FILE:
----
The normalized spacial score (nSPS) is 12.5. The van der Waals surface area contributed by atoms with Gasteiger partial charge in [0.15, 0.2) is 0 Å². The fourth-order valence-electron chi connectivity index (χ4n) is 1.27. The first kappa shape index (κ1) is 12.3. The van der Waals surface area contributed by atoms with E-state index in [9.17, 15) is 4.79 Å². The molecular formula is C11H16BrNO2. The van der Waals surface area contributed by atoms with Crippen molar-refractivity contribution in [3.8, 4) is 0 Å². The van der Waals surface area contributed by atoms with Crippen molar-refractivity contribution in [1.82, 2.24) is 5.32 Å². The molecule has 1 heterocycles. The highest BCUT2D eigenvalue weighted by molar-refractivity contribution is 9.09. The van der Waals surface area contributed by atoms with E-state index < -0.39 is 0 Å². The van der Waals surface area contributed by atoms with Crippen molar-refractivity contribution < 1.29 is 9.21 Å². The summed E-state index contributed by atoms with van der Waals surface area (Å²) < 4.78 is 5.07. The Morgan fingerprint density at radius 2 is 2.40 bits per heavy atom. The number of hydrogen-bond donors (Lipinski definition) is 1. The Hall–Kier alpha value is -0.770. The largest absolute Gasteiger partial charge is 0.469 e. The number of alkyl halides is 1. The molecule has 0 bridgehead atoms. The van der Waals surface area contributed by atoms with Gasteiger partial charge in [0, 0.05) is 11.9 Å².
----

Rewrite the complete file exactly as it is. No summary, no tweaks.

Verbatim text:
The normalized spacial score (nSPS) is 12.5. The van der Waals surface area contributed by atoms with Gasteiger partial charge in [0.15, 0.2) is 0 Å². The fourth-order valence-electron chi connectivity index (χ4n) is 1.27. The first kappa shape index (κ1) is 12.3. The van der Waals surface area contributed by atoms with E-state index in [9.17, 15) is 4.79 Å². The molecular formula is C11H16BrNO2. The van der Waals surface area contributed by atoms with Crippen molar-refractivity contribution in [3.8, 4) is 0 Å². The van der Waals surface area contributed by atoms with Crippen molar-refractivity contribution in [1.82, 2.24) is 5.32 Å². The molecule has 1 heterocycles. The highest BCUT2D eigenvalue weighted by molar-refractivity contribution is 9.09. The van der Waals surface area contributed by atoms with E-state index < -0.39 is 0 Å². The van der Waals surface area contributed by atoms with Crippen molar-refractivity contribution < 1.29 is 9.21 Å². The summed E-state index contributed by atoms with van der Waals surface area (Å²) < 4.78 is 5.07. The Morgan fingerprint density at radius 2 is 2.40 bits per heavy atom. The number of hydrogen-bond donors (Lipinski definition) is 1. The Hall–Kier alpha value is -0.770. The largest absolute Gasteiger partial charge is 0.469 e. The number of alkyl halides is 1. The molecule has 0 bridgehead atoms. The van der Waals surface area contributed by atoms with Gasteiger partial charge in [0, 0.05) is 11.9 Å².